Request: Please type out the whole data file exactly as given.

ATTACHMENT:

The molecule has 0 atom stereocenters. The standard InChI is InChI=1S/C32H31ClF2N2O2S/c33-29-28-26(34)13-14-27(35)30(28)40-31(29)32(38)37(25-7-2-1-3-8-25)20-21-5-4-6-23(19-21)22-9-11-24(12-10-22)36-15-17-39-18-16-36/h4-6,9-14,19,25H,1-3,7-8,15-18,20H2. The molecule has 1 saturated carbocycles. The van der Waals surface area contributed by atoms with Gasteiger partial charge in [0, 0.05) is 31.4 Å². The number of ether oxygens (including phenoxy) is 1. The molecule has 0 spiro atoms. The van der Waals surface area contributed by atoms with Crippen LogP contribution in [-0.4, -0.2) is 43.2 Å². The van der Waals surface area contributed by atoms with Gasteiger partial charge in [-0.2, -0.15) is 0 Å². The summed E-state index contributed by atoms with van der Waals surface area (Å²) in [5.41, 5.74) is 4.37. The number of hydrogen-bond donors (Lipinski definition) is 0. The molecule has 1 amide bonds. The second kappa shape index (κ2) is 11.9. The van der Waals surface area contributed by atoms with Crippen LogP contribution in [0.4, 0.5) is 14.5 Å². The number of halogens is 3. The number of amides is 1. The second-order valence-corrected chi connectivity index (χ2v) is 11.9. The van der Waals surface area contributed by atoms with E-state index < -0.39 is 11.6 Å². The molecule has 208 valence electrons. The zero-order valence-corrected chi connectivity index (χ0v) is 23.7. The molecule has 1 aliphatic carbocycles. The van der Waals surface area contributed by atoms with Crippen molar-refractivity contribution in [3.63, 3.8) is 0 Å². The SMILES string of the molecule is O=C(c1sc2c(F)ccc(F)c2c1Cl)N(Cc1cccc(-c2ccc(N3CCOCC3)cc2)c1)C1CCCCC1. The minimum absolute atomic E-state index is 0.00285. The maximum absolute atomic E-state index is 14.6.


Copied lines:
The molecule has 0 atom stereocenters. The standard InChI is InChI=1S/C32H31ClF2N2O2S/c33-29-28-26(34)13-14-27(35)30(28)40-31(29)32(38)37(25-7-2-1-3-8-25)20-21-5-4-6-23(19-21)22-9-11-24(12-10-22)36-15-17-39-18-16-36/h4-6,9-14,19,25H,1-3,7-8,15-18,20H2. The molecule has 1 saturated carbocycles. The van der Waals surface area contributed by atoms with Gasteiger partial charge in [0, 0.05) is 31.4 Å². The number of ether oxygens (including phenoxy) is 1. The molecule has 0 spiro atoms. The van der Waals surface area contributed by atoms with Crippen LogP contribution in [-0.4, -0.2) is 43.2 Å². The van der Waals surface area contributed by atoms with Gasteiger partial charge in [-0.2, -0.15) is 0 Å². The summed E-state index contributed by atoms with van der Waals surface area (Å²) in [5.41, 5.74) is 4.37. The number of hydrogen-bond donors (Lipinski definition) is 0. The molecule has 1 amide bonds. The second kappa shape index (κ2) is 11.9. The van der Waals surface area contributed by atoms with Crippen LogP contribution in [0.4, 0.5) is 14.5 Å². The number of halogens is 3. The number of amides is 1. The second-order valence-corrected chi connectivity index (χ2v) is 11.9. The van der Waals surface area contributed by atoms with E-state index < -0.39 is 11.6 Å². The molecule has 208 valence electrons. The zero-order valence-corrected chi connectivity index (χ0v) is 23.7. The molecule has 1 aliphatic carbocycles. The van der Waals surface area contributed by atoms with Crippen molar-refractivity contribution in [3.63, 3.8) is 0 Å². The SMILES string of the molecule is O=C(c1sc2c(F)ccc(F)c2c1Cl)N(Cc1cccc(-c2ccc(N3CCOCC3)cc2)c1)C1CCCCC1. The minimum absolute atomic E-state index is 0.00285. The maximum absolute atomic E-state index is 14.6.